The five steps to successful content marketing
One more thing. It's just one more item for your "to do" list. But it's one you have to pay attention to. As a small business owner, it's a list that's already full of tasks like sales, recruitment, staff management, operations, customer service, administration, you name it. But now there's another essential item if you want to succeed and grow: content marketing.
At least that's the concept that hundreds of keen delegates embraced at this week's Content Marketing World in Sydney (4–6 March, 2013). A conference for … you guessed it … those interested in "content marketing", it's an initiative of the US-based Content Marketing Institute. [Aside: I go to a lot of business conferences and this is definitely one of the better ones on the calendar.]
"... if your key competitors are busy creating content, being useful to their customers and carving a place as a "trusted source/friend/organisation" to potential leads, don't dismiss the value of content marketing."
For those of you who are still wondering "content what?", let me explain. According to Content Marketing Institute (CMI) founder Joe Pulizzi: “Content Marketing is owning, as opposed to renting media. It’s a marketing process to attract and retain customers by consistently creating and curating content in order to change or enhance consumer behaviour.”
In other words, instead of trying to sell all the time, you produce useful, educational content – ranging from blog posts and articles to "how to" YouTube videos and webinars. The CMI website states: "In short, instead of pitching your products or services, you are delivering information that makes your buyer more intelligent. The essence of this content strategy is the belief that if we, as businesses, deliver consistent, ongoing valuable information to buyers, they ultimately reward us with their business and loyalty."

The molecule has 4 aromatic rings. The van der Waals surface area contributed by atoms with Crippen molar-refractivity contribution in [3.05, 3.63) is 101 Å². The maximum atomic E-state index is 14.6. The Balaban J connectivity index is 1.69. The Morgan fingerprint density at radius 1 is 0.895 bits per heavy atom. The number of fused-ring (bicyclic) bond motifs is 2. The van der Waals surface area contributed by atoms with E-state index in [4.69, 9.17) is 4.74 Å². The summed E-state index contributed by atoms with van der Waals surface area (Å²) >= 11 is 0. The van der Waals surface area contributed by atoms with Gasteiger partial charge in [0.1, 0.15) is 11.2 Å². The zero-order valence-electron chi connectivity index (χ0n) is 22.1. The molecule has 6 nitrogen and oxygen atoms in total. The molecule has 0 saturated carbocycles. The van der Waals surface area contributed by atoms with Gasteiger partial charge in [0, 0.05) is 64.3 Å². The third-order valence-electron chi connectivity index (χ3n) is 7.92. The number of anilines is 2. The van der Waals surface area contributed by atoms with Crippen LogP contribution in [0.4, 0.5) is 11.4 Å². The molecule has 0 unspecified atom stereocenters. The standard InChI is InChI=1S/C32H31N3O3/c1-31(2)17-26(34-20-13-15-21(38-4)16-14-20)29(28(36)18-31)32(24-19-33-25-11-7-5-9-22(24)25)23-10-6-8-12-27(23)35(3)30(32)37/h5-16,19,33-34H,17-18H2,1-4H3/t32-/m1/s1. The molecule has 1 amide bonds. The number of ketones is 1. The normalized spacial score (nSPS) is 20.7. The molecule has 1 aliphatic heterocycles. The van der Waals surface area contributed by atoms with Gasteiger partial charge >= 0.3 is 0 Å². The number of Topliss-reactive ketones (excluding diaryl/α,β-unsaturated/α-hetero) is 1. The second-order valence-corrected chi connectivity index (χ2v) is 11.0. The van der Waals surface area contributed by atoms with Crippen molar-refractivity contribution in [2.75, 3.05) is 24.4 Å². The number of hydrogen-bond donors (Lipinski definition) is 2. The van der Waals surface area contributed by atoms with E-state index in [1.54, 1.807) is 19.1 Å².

I've had countless conversations with small business owners about the concept of content marketing. Some are actively embracing this strategy and they are busy writing blog posts, producing videos and sharing this content over social media. Others are far more dubious. A common cry I hear is: "Who has the time to produce all this stuff? I have a business to run!"
The delegates at CMI definitely fell into the former camp. But if you're yet to be convinced on the importance of "content", let's take a look at what CMI's keynote speak Jay Baer had to say.
Baer is a US-based social media expert and coauthor of, The Now Revolution: 7 Shifts to Make Your Business Faster, Smarter and More Social. He is also president of social media strategy firm Convince and Convert. Baer's approach to content marketing is based around a term he's coined: "Youtility".
Yes, it's a gimmick word. But it refers to being useful to people so that you are helping them in a way a friend would. That is, you want to provide such useful information to your customers – without expecting any immediate return – that you become a trusted source/friend/organisation. Then when the customer is ready to buy, you're the source/friend/organisation that is top of mind. Baer says there are 5 steps to get there.
1. Discover customers needs
Baer told the packed conference that if the aim is to solve problems and to be useful then you need to know how to be useful. "You can search key words, look at existing web analytics … and mine social media chatter … but the best way to do this is to actually ask your customers," he says.
He makes the distinction that monitoring social media mentions for trends or issues is not enough. "Just because we can tap into customer conversations and eavesdrop doesn't mean that we shouldn't continue to embrace traditional research principles. Listening doesn't invalidate asking. Nothing replaces sitting down with a customer and saying: 'What can we do for you? How can we be useful?'"
In other words, find out what your customers' burning questions are. Too often, we make assumptions on what they need without actually checking if we're right.
2. Map customer needs to Youtility programs